arcanamundi: (Default)
( Mar. 14th, 2009 09:33 am)
A window display of ties, scarves, and cravats. I like how Austrian men dress.

This spring, the well-heeled Viennese gentleman will accessorize with cheerful yellow and serene dove grey - in his cashmere scarf, umbrella, suspenders, ties, and bespoke suits (bolts of fabric pictures - I assume the yellow is for the waistcoat!

Tafelspitz: it's what I had for my late lunch! It was too dark in my little corner to get a decent picture, plus tafelspitz comes to table as a great many dishes - one chafing dish that has two slices of flank steak in a rich broth with root vegetables and a marrow bone. One dish with two little sauce pitchers containing applesauce in one, and a delicious creamy horseradish in the other. Then there is yet another little bowl containing creamed spinach. Also plated - a round of fried onions and potatos, chopped quite fine, like hashbrowns but smaller. Then you mix and match sauces with the meat and the vegetables, and it was amazingly delicious and satisfying. I have mostly been picnicking and ad-hoccing my meals, but today I had a tiresome and elating afternoon in the archive (funny how that works) and my lunch hotdog felt very far away, and I decided to try something typically Viennese. I will eventually also get some schnitzel. No pictures, sadly - it was too dark in my little corner of the cafe for any of them to come out properly.

Note: if you ask for a hot dog in Vienna, they chop it into bitesize pieces and give it to you on a plate with a big squoosh of ketchup or mustard, your choice, and then offer you a piece of black bread or white bread. That, in my opinion, is not street food. Especially on a windy day. I declined the piece of bread, ate up the pieces of bratwurst-like hot dog before they got blown off my plate, and got to the archive before the sky opened up and gave forth some storm. With lightning and thunder! Which was actually kind of a treat - sitting there with my manuscript on a dark and stormy afternoon. Drama!

The day had moments of true elation - for one, I managed (in one afternoon!) to accurately source, date, attribute, and describe a 15th century manuscript. Although the catalog description was pretty good and whoever wrote it found a couple of pieces of dating information, they did not find the scribal signatures tucked in a few sections. I did! And I was sure that there was a place name in them as well, but of course I don't know Austrian geographical history of the 15th century, and it didn't look familiar. I was pretty sure that it said "in Axpach" or "in Arunpach" or Arumpach if that x thing was actually Tironian and being used weirdly. The archivist who came over to have a look (I went up to ask if there was any kind of inventory that grouped shelfmarks by provenance, like they have at the BSB, which would have told me which monastery it came from and maybe clear the whole thing up instantly) was sure that it said "Marparch" and meant "Marburg". I was really, really, really sure that wasn't right. I mean, you can read the two minims of "in" as an M, but there was a whole letter space between them and the next part. and there was no way that was an R, it didn't look like an of the other Rs in the document, which I quickly pointed out. Plus this really didn't look like a German manuscript. The Lombard capitals were too pretty, with little Christmas balls on them. He was very gracious and said he would look into it, and came back a short time later with the information that there had been a: "“Kartause “marienpforte” in Aggsback” 1373-1782. North of Melk in lower Austria." Carthusian "marienpforte" (fort of Mary?!) in Aggsback = Axpach! Which went with the information I'd pulled out in transcription: "Explicit divinalis rhetoricem venerabilis dominum wilhelm episcopi parisiensis qui fuit tempore S[anctus] thom[us] lector parisius in theologia, per fratrem Jeronimum prespiterum monarchum professum domus porte beate marie" in one place and  "“Iste liber est domus portemarie in axpach ordinis carthusiensis circa melb" about a hundred folia later. Hello, Hieronymus of Aggsbach: I can see you!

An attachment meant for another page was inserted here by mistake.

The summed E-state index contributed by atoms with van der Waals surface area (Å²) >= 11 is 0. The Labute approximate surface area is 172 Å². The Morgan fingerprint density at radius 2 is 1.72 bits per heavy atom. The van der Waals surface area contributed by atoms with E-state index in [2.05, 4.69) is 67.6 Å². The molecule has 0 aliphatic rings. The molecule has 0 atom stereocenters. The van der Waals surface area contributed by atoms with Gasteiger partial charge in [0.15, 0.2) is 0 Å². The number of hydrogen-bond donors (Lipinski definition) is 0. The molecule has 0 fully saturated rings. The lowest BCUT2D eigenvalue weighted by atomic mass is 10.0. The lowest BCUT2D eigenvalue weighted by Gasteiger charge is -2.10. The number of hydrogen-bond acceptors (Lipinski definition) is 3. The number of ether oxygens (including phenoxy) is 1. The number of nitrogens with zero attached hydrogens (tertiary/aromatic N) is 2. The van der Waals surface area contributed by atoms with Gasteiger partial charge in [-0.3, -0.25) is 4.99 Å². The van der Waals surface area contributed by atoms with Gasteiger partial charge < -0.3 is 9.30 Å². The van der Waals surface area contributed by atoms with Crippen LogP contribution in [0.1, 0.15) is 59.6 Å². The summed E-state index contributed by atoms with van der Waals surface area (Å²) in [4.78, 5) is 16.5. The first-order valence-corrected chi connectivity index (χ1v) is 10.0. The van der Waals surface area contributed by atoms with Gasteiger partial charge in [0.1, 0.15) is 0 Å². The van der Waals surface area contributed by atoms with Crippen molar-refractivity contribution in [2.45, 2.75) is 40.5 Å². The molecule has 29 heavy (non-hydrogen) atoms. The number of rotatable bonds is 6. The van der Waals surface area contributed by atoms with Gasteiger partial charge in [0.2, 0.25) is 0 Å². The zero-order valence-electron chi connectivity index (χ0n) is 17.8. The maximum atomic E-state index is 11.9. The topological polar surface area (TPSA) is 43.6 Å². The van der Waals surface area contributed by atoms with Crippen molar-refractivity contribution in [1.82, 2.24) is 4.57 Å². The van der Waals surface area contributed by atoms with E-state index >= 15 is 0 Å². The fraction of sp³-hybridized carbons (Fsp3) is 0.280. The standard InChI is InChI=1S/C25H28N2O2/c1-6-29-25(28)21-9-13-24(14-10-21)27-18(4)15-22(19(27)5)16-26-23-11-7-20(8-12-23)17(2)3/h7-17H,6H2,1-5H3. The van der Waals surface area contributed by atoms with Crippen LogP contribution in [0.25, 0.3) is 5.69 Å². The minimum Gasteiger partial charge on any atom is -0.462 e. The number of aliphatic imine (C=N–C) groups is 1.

Also, getting this nailed down means that I can use the similarities in construction to make at least the preliminary hypothesis that the other manuscript I looked at yesterday may have come from the same place, because the similarity between the illuminated capitals in each was uncanny. Binding was pretty different though. But binding can be changed! Illuminated capitals not so much. So that was fun. Less fun was trying to do transcription while someone did the best of Sammy Davis Jr. tapdancing routines on their goddamn laptop next to me.